Number of weekly deaths involving Covid-19 highest since June

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14:18pm, Tue 03 Nov 2020
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The number of weekly deaths involving coronavirus is at its highest since early June, new statistics show.

A total of 978 deaths registered in England and Wales in the week ending October 23 mentioned Covid-19 on the death certificate, according to the Office for National Statistics (ONS).

It is the highest number of deaths involving Covid-19 since the week ending June 12, and is up from 670 deaths in the week to October 16 – a jump of 46%.

North-west England had 325 deaths involving Covid-19 registered in the week ending October 23 – the highest number for the region since the week ending May 22, according to the ONS.

(PA Graphics) (PA Graphics)

In Yorkshire and the Humber, 159 Covid-19 deaths were registered in the week to October 23, which is the highest since the week to June 5.

In north-east England, 114 Covid-19 deaths were registered, the highest since the week to May 29.

Registered deaths involving Covid-19 increased week-on-week in every region of England in the week to October 23.

Just under 63,000 deaths involving Covid-19 have now occurred in the UK, the new figures show.

A total of 61,257 deaths have so far been registered in the UK where Covid-19 was mentioned on the death certificate, according to the latest reports from the UK’s statistics agencies.

This includes 55,796 deaths in England and Wales up to October 23 (and registered up to October 31), which were confirmed by the ONS on Tuesday.

Since these statistics were compiled, a further 1,428 deaths are known to have occurred in England, plus 67 in Scotland, 90 in Wales and 80 in Northern Ireland, according to additional data published on the Government’s coronavirus dashboard.

Together, these totals mean that so far 62,922 deaths involving Covid-19 have taken place in the UK.

The ONS said that of the 978 deaths that involved Covid-19 in England and Wales in the week ending October 23, 874 had this recorded as the underlying cause of death (89.4%) and of the 1,719 deaths that involved influenza and pneumonia, 302 had the cause coded as its underlying cause (17.6%).

The number of deaths in hospitals was above the five-year average in the week ending October 23 with 14 more deaths, the first time since the week ending May 15 (614 more).

The numbers of deaths in private homes and care homes also were above the five-year average at 959 and 39 more deaths respectively.

In England, the total number of deaths increased from 9,833 in the week to October 16 to 10,070 in the week to October 23.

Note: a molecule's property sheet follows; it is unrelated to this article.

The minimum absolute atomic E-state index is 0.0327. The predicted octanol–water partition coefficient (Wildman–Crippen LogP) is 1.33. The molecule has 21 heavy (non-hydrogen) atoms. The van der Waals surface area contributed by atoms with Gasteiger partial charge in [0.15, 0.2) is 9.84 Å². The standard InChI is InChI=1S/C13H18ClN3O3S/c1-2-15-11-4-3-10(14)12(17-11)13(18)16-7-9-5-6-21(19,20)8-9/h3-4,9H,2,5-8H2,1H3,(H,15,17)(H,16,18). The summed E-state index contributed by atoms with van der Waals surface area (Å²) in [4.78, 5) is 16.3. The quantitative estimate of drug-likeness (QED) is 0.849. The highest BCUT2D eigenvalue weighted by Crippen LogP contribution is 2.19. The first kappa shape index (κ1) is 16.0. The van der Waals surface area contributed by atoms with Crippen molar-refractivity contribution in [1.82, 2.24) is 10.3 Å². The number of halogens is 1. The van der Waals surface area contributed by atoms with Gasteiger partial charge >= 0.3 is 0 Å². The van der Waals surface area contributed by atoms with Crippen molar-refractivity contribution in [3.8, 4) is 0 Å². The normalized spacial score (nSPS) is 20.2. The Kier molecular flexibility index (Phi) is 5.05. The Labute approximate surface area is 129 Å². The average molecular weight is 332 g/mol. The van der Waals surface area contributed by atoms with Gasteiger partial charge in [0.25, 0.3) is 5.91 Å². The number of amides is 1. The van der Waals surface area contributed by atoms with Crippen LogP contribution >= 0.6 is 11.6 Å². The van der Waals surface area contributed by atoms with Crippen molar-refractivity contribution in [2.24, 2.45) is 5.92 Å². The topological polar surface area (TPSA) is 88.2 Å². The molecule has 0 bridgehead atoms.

The ONS said the South West was the only English region to have fewer overall deaths compared with the five-year average.

Overall, there were 913 deaths involving Covid-19 in England in the week ending October 23.

In Wales, the number of deaths involving Covid-19 increased from 47 in the week ending October 16 to 65 in the week ending October 23, while the total number of deaths in that week was 33 higher than the five-year average.

Based on a statistical model that allows for the time taken for deaths to be registered, the ONS estimates that the number of deaths actually occurring in the week ending October 23 in England and Wales was between 9,750 and 12,097.

The number of deaths registered in the UK in the week ending October 23 2020 was 12,292, which was 1,222 deaths higher than the five-year average and 364 deaths more than the previous week.

Of the deaths registered in the UK in the week ending October 23, 1,126 deaths involved Covid-19, 365 deaths higher than the previous week.

Dr Layla McCay, director at the NHS Confederation, said the latest figures demonstrate “all too clearly the need to take immediate action to curb the spread of the virus and avoid even more loss of life”.

She added: “We hope the impending national lockdown in England will have the intended effect, but this is a blunt instrument for a complex problem.

“As well as dramatically reducing contacts between people to slow the spread of the virus, this month must also be used to make rapid and significant improvements to the test and trace system, including rapid turnaround of results and increasing the percentage of close contacts reached and asked to isolate to help enable the restrictions to be safely lifted.

“The news that city-wide testing is being piloted in Liverpool has provided a glimmer of hope for a way forward, especially as the city has suffered some of the highest numbers of deaths in England, and we hope it will help to limit the spread, with a view to being rolled out nationally.

“However, its success or failure will lie in supporting those who do test positive and their contacts, regardless of symptoms, to self-isolate for the necessary period to prevent spread of the virus.”

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